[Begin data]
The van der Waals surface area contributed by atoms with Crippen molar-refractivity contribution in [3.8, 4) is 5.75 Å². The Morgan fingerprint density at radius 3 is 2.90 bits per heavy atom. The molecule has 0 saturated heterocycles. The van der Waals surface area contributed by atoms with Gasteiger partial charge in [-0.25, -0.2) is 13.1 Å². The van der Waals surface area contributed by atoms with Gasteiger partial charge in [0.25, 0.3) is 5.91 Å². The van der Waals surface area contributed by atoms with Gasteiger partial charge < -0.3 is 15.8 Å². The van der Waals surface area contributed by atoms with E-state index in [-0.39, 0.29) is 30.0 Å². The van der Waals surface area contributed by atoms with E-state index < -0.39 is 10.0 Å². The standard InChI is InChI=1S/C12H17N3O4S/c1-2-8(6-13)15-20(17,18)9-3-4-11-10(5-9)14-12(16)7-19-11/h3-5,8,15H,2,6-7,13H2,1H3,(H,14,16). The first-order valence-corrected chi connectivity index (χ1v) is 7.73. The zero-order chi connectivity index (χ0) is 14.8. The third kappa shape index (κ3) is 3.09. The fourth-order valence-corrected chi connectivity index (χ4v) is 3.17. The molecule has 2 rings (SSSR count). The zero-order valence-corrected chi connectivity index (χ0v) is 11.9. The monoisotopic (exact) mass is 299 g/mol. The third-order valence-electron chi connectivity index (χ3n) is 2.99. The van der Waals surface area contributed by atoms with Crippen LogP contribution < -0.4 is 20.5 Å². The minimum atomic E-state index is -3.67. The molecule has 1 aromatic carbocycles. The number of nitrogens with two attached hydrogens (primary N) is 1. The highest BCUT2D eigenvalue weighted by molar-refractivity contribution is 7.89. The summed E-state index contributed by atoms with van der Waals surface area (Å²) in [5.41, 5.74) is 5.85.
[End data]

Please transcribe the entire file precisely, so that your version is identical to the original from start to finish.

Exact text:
The van der Waals surface area contributed by atoms with Crippen molar-refractivity contribution in [3.8, 4) is 5.75 Å². The Morgan fingerprint density at radius 3 is 2.90 bits per heavy atom. The molecule has 0 saturated heterocycles. The van der Waals surface area contributed by atoms with Gasteiger partial charge in [-0.25, -0.2) is 13.1 Å². The van der Waals surface area contributed by atoms with Gasteiger partial charge in [0.25, 0.3) is 5.91 Å². The van der Waals surface area contributed by atoms with Gasteiger partial charge < -0.3 is 15.8 Å². The van der Waals surface area contributed by atoms with E-state index in [-0.39, 0.29) is 30.0 Å². The van der Waals surface area contributed by atoms with E-state index < -0.39 is 10.0 Å². The standard InChI is InChI=1S/C12H17N3O4S/c1-2-8(6-13)15-20(17,18)9-3-4-11-10(5-9)14-12(16)7-19-11/h3-5,8,15H,2,6-7,13H2,1H3,(H,14,16). The first-order valence-corrected chi connectivity index (χ1v) is 7.73. The zero-order chi connectivity index (χ0) is 14.8. The third kappa shape index (κ3) is 3.09. The fourth-order valence-corrected chi connectivity index (χ4v) is 3.17. The molecule has 2 rings (SSSR count). The zero-order valence-corrected chi connectivity index (χ0v) is 11.9. The monoisotopic (exact) mass is 299 g/mol. The third-order valence-electron chi connectivity index (χ3n) is 2.99. The van der Waals surface area contributed by atoms with Crippen LogP contribution < -0.4 is 20.5 Å². The minimum atomic E-state index is -3.67. The molecule has 1 aromatic carbocycles. The number of nitrogens with two attached hydrogens (primary N) is 1. The highest BCUT2D eigenvalue weighted by molar-refractivity contribution is 7.89. The summed E-state index contributed by atoms with van der Waals surface area (Å²) in [5.41, 5.74) is 5.85.